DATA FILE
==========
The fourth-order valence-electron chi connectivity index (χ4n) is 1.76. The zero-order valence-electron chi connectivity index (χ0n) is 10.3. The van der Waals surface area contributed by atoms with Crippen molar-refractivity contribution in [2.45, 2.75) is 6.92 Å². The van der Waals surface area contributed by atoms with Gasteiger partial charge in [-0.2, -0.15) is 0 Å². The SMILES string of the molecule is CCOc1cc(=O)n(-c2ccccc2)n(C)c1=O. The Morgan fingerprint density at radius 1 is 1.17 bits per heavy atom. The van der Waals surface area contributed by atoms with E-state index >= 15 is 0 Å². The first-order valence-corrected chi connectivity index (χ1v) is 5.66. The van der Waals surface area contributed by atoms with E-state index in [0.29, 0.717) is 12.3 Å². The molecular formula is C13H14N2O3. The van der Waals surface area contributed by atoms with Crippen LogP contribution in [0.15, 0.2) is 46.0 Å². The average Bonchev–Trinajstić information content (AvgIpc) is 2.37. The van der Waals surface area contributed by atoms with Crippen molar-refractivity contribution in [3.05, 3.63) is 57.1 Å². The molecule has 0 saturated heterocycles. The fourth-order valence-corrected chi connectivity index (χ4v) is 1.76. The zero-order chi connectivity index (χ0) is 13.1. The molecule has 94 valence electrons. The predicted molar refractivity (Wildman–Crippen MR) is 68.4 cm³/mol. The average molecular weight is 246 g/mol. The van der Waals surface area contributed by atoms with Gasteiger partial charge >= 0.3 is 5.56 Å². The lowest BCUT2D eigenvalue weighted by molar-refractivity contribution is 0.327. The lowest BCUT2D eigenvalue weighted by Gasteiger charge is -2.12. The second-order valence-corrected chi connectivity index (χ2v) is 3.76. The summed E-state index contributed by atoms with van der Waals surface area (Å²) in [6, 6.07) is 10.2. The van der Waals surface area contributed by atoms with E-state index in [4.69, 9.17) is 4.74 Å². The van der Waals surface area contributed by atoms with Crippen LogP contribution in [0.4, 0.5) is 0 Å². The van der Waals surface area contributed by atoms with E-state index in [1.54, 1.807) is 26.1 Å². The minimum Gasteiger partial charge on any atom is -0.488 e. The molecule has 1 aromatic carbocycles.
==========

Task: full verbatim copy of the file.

The fourth-order valence-electron chi connectivity index (χ4n) is 1.76. The zero-order valence-electron chi connectivity index (χ0n) is 10.3. The van der Waals surface area contributed by atoms with Crippen molar-refractivity contribution in [2.45, 2.75) is 6.92 Å². The van der Waals surface area contributed by atoms with Gasteiger partial charge in [-0.2, -0.15) is 0 Å². The SMILES string of the molecule is CCOc1cc(=O)n(-c2ccccc2)n(C)c1=O. The Morgan fingerprint density at radius 1 is 1.17 bits per heavy atom. The van der Waals surface area contributed by atoms with E-state index >= 15 is 0 Å². The first-order valence-corrected chi connectivity index (χ1v) is 5.66. The van der Waals surface area contributed by atoms with E-state index in [0.29, 0.717) is 12.3 Å². The molecular formula is C13H14N2O3. The van der Waals surface area contributed by atoms with Crippen LogP contribution in [0.15, 0.2) is 46.0 Å². The average Bonchev–Trinajstić information content (AvgIpc) is 2.37. The van der Waals surface area contributed by atoms with Crippen molar-refractivity contribution in [3.05, 3.63) is 57.1 Å². The molecule has 0 saturated heterocycles. The fourth-order valence-corrected chi connectivity index (χ4v) is 1.76. The zero-order chi connectivity index (χ0) is 13.1. The molecule has 94 valence electrons. The predicted molar refractivity (Wildman–Crippen MR) is 68.4 cm³/mol. The average molecular weight is 246 g/mol. The van der Waals surface area contributed by atoms with Gasteiger partial charge >= 0.3 is 5.56 Å². The lowest BCUT2D eigenvalue weighted by molar-refractivity contribution is 0.327. The lowest BCUT2D eigenvalue weighted by Gasteiger charge is -2.12. The second-order valence-corrected chi connectivity index (χ2v) is 3.76. The summed E-state index contributed by atoms with van der Waals surface area (Å²) in [6, 6.07) is 10.2. The van der Waals surface area contributed by atoms with E-state index in [4.69, 9.17) is 4.74 Å². The van der Waals surface area contributed by atoms with Crippen LogP contribution in [0.4, 0.5) is 0 Å². The van der Waals surface area contributed by atoms with E-state index in [1.54, 1.807) is 26.1 Å². The minimum Gasteiger partial charge on any atom is -0.488 e. The molecule has 1 aromatic carbocycles.